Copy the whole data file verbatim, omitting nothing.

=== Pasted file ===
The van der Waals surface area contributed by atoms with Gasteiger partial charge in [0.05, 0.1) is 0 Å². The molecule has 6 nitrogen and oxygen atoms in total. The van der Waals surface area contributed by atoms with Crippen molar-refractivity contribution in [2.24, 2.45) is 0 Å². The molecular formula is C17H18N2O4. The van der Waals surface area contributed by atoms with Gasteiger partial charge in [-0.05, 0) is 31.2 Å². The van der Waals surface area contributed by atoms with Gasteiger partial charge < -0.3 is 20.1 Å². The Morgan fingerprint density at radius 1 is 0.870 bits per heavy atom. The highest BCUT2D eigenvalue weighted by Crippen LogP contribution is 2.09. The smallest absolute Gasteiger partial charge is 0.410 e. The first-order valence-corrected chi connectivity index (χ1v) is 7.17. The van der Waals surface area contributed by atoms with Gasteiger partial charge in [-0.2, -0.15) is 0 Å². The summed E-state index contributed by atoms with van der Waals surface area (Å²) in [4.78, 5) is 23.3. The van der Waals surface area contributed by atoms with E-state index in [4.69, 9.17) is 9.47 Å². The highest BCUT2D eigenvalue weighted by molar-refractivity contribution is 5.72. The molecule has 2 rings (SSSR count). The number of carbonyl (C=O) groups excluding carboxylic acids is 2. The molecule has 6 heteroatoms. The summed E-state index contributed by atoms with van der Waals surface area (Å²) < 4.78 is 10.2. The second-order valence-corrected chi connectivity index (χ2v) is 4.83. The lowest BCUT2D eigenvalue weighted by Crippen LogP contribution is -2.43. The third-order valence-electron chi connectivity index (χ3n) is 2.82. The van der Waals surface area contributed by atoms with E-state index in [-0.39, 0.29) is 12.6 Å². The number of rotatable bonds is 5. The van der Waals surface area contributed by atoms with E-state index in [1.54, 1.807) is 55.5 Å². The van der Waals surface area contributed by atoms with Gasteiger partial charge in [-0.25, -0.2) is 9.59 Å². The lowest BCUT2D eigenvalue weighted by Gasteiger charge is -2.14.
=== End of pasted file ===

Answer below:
The van der Waals surface area contributed by atoms with Gasteiger partial charge in [0.05, 0.1) is 0 Å². The molecule has 6 nitrogen and oxygen atoms in total. The van der Waals surface area contributed by atoms with Crippen molar-refractivity contribution in [2.24, 2.45) is 0 Å². The molecular formula is C17H18N2O4. The van der Waals surface area contributed by atoms with Gasteiger partial charge in [-0.05, 0) is 31.2 Å². The van der Waals surface area contributed by atoms with Gasteiger partial charge < -0.3 is 20.1 Å². The Morgan fingerprint density at radius 1 is 0.870 bits per heavy atom. The highest BCUT2D eigenvalue weighted by Crippen LogP contribution is 2.09. The smallest absolute Gasteiger partial charge is 0.410 e. The first-order valence-corrected chi connectivity index (χ1v) is 7.17. The van der Waals surface area contributed by atoms with Gasteiger partial charge in [-0.2, -0.15) is 0 Å². The summed E-state index contributed by atoms with van der Waals surface area (Å²) in [4.78, 5) is 23.3. The van der Waals surface area contributed by atoms with E-state index in [4.69, 9.17) is 9.47 Å². The highest BCUT2D eigenvalue weighted by molar-refractivity contribution is 5.72. The molecule has 2 rings (SSSR count). The number of carbonyl (C=O) groups excluding carboxylic acids is 2. The molecule has 6 heteroatoms. The summed E-state index contributed by atoms with van der Waals surface area (Å²) < 4.78 is 10.2. The second-order valence-corrected chi connectivity index (χ2v) is 4.83. The lowest BCUT2D eigenvalue weighted by Crippen LogP contribution is -2.43. The third-order valence-electron chi connectivity index (χ3n) is 2.82. The van der Waals surface area contributed by atoms with E-state index in [-0.39, 0.29) is 12.6 Å². The number of rotatable bonds is 5. The van der Waals surface area contributed by atoms with E-state index in [1.54, 1.807) is 55.5 Å². The van der Waals surface area contributed by atoms with Gasteiger partial charge in [-0.25, -0.2) is 9.59 Å². The lowest BCUT2D eigenvalue weighted by Gasteiger charge is -2.14.